Jingo Lingo

David Davis, the so-called Brexit Minister, was asked on television of Michel Barnier. He enlightened the audience by saying that he was “very French”.

A piece of masterful self-assertion in the process of the “negotiations”. Imagine the impeccably dressed Barnier, cool as a cucumber, being asked the same question of Davis.

“Il est vraiment…anglais”.

So what is there to learn of Davis’s response?

Davis is scared witless of Barnier, and rightly so. Barnier exudes the cool and understated confidence of a poker player holding a good hand but not afraid to lose one in the course of a long evening’s entertainment.

The banal uttering of Davis says more about its origin than its object. It is a real door opener into the mind and machinations of the Chef of the Department for Exiting the European Union.

A confident and sage Davis would have immediately lauded his opposite number, assured of his own standing in this meeting of minds.

But he let this slip. It was a good question. Simple but extracting. Rather like asking a Prime Minister whether he has shared prayer with a President.

The answer is tainted by stereotypical illusions of Johnny Foreigner. Did Barnier smell of aïl?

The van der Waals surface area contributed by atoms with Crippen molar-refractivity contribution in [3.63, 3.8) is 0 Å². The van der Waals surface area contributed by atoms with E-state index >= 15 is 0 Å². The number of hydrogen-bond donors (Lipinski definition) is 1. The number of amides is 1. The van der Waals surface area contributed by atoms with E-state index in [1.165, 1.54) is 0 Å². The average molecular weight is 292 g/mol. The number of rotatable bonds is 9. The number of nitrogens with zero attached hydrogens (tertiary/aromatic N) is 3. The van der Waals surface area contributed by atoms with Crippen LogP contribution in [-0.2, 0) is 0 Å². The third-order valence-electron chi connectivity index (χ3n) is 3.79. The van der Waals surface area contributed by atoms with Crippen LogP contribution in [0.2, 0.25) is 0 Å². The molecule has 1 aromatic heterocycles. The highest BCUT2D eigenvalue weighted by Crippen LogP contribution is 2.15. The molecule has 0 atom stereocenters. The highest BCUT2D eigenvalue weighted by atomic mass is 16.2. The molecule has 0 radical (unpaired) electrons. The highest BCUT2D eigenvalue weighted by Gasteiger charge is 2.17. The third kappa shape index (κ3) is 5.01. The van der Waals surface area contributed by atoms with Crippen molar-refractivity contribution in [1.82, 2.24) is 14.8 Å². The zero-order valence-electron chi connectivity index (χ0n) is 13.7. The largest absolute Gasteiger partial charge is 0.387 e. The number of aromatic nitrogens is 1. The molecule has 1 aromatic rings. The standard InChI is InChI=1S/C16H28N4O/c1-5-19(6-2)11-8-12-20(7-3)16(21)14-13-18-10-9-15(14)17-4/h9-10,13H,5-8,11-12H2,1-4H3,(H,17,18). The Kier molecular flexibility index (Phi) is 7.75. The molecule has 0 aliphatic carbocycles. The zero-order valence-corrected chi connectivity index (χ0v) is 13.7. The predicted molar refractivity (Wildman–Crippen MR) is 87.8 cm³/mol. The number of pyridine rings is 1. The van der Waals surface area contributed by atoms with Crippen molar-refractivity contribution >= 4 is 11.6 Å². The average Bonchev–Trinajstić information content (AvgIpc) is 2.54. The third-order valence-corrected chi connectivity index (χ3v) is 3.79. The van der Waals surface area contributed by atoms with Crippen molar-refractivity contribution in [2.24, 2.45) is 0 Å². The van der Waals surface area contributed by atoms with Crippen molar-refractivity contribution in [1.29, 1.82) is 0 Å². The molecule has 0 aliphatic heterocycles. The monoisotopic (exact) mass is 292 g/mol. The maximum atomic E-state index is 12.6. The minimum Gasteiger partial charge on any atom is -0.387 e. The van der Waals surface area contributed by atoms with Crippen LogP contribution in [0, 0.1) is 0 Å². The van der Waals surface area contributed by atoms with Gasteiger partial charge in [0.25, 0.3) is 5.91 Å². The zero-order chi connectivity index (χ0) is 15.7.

Did Davis spot a necklace of onion bulbs that everybody else missed when Barnier strode confidently to his lectern? Had Barnier enjoyed a long lunch? Did he order escargots or cuisses de grenouille?

Imagine the vice versa. Did Davis have baked bean residue on the bottom of his tie? Did he ask for Heinz Salad Cream, or insist on Heinz Tomato Ketchup? Did he order rosbif, bien cuit?

In consideration of the strengths of each “side” entering the illusory negotiation phase Davis’s comment shows the weighing scale in true perspective. Seriously unbalanced.

Appearance is not everything, of course. A Cheshire-cat grin from ear-to-ear does not necessarily reveal a chancer with no hand. The grin has to be placed in context.

This is one of the most critical few months that the United Kingdom has faced since World War II.

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